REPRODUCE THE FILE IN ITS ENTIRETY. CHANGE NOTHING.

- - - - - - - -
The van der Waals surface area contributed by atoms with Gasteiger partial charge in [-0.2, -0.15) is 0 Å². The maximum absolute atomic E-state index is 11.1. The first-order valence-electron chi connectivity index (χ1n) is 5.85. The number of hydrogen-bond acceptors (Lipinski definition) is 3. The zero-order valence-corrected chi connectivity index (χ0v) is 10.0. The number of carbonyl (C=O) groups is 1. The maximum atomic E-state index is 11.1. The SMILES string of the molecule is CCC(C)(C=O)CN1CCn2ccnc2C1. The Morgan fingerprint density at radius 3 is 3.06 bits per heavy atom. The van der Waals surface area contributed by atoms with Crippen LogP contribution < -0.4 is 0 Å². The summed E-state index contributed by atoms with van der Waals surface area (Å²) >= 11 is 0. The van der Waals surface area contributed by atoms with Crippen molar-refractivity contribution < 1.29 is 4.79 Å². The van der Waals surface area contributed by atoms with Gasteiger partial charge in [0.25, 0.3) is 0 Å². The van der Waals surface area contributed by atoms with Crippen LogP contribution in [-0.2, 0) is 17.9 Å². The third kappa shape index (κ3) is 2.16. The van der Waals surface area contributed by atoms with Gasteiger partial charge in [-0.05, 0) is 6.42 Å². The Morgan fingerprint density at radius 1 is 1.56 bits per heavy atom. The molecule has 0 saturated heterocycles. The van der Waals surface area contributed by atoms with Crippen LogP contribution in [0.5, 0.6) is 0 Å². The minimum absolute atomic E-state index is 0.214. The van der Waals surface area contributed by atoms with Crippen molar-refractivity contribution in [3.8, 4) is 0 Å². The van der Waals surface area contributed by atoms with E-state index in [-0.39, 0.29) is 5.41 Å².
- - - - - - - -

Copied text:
The van der Waals surface area contributed by atoms with Gasteiger partial charge in [-0.2, -0.15) is 0 Å². The maximum absolute atomic E-state index is 11.1. The first-order valence-electron chi connectivity index (χ1n) is 5.85. The number of hydrogen-bond acceptors (Lipinski definition) is 3. The zero-order valence-corrected chi connectivity index (χ0v) is 10.0. The number of carbonyl (C=O) groups is 1. The maximum atomic E-state index is 11.1. The SMILES string of the molecule is CCC(C)(C=O)CN1CCn2ccnc2C1. The Morgan fingerprint density at radius 3 is 3.06 bits per heavy atom. The van der Waals surface area contributed by atoms with Crippen LogP contribution < -0.4 is 0 Å². The summed E-state index contributed by atoms with van der Waals surface area (Å²) >= 11 is 0. The van der Waals surface area contributed by atoms with Crippen molar-refractivity contribution < 1.29 is 4.79 Å². The van der Waals surface area contributed by atoms with Gasteiger partial charge in [0.25, 0.3) is 0 Å². The van der Waals surface area contributed by atoms with Crippen LogP contribution in [-0.2, 0) is 17.9 Å². The third kappa shape index (κ3) is 2.16. The van der Waals surface area contributed by atoms with Gasteiger partial charge in [-0.05, 0) is 6.42 Å². The Morgan fingerprint density at radius 1 is 1.56 bits per heavy atom. The molecule has 0 saturated heterocycles. The van der Waals surface area contributed by atoms with Crippen LogP contribution in [0.5, 0.6) is 0 Å². The minimum absolute atomic E-state index is 0.214. The van der Waals surface area contributed by atoms with Crippen molar-refractivity contribution in [3.8, 4) is 0 Å². The van der Waals surface area contributed by atoms with E-state index in [-0.39, 0.29) is 5.41 Å².